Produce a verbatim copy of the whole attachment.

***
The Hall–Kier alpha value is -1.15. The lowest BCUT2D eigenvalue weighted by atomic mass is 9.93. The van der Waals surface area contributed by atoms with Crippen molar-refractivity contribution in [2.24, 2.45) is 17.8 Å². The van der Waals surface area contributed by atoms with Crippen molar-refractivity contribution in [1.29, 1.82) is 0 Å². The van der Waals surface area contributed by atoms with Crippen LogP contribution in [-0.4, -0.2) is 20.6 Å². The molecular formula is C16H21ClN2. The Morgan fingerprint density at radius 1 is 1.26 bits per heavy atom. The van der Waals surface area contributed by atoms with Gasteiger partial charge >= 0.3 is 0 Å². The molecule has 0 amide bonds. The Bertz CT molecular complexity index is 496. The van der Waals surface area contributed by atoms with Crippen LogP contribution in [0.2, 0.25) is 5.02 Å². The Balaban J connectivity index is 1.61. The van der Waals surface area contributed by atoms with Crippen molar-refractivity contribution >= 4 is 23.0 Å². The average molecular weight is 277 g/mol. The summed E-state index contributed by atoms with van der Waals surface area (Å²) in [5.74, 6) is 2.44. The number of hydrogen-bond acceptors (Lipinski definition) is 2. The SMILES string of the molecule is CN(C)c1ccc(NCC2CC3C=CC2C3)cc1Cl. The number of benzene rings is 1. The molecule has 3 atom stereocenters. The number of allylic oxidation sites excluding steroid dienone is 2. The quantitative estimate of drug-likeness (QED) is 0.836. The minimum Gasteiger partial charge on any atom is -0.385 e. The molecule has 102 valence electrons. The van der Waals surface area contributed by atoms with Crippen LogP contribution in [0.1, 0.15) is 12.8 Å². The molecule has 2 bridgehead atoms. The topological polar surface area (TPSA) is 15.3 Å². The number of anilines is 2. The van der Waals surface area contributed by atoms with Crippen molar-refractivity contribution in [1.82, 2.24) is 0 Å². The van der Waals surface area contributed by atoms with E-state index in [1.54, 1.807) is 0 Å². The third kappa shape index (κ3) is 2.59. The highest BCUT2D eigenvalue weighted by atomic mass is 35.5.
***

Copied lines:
The Hall–Kier alpha value is -1.15. The lowest BCUT2D eigenvalue weighted by atomic mass is 9.93. The van der Waals surface area contributed by atoms with Crippen molar-refractivity contribution in [2.24, 2.45) is 17.8 Å². The van der Waals surface area contributed by atoms with Crippen molar-refractivity contribution in [1.29, 1.82) is 0 Å². The van der Waals surface area contributed by atoms with Crippen LogP contribution in [-0.4, -0.2) is 20.6 Å². The molecular formula is C16H21ClN2. The Morgan fingerprint density at radius 1 is 1.26 bits per heavy atom. The van der Waals surface area contributed by atoms with Gasteiger partial charge >= 0.3 is 0 Å². The molecule has 0 amide bonds. The Bertz CT molecular complexity index is 496. The van der Waals surface area contributed by atoms with Crippen LogP contribution in [0.2, 0.25) is 5.02 Å². The Balaban J connectivity index is 1.61. The van der Waals surface area contributed by atoms with Crippen molar-refractivity contribution >= 4 is 23.0 Å². The average molecular weight is 277 g/mol. The summed E-state index contributed by atoms with van der Waals surface area (Å²) in [5.74, 6) is 2.44. The number of hydrogen-bond acceptors (Lipinski definition) is 2. The SMILES string of the molecule is CN(C)c1ccc(NCC2CC3C=CC2C3)cc1Cl. The number of benzene rings is 1. The molecule has 3 atom stereocenters. The number of allylic oxidation sites excluding steroid dienone is 2. The quantitative estimate of drug-likeness (QED) is 0.836. The minimum Gasteiger partial charge on any atom is -0.385 e. The molecule has 102 valence electrons. The van der Waals surface area contributed by atoms with Crippen LogP contribution in [0.1, 0.15) is 12.8 Å². The molecule has 2 bridgehead atoms. The topological polar surface area (TPSA) is 15.3 Å². The number of anilines is 2. The van der Waals surface area contributed by atoms with Crippen molar-refractivity contribution in [1.82, 2.24) is 0 Å². The van der Waals surface area contributed by atoms with E-state index in [1.54, 1.807) is 0 Å². The third kappa shape index (κ3) is 2.59. The highest BCUT2D eigenvalue weighted by atomic mass is 35.5.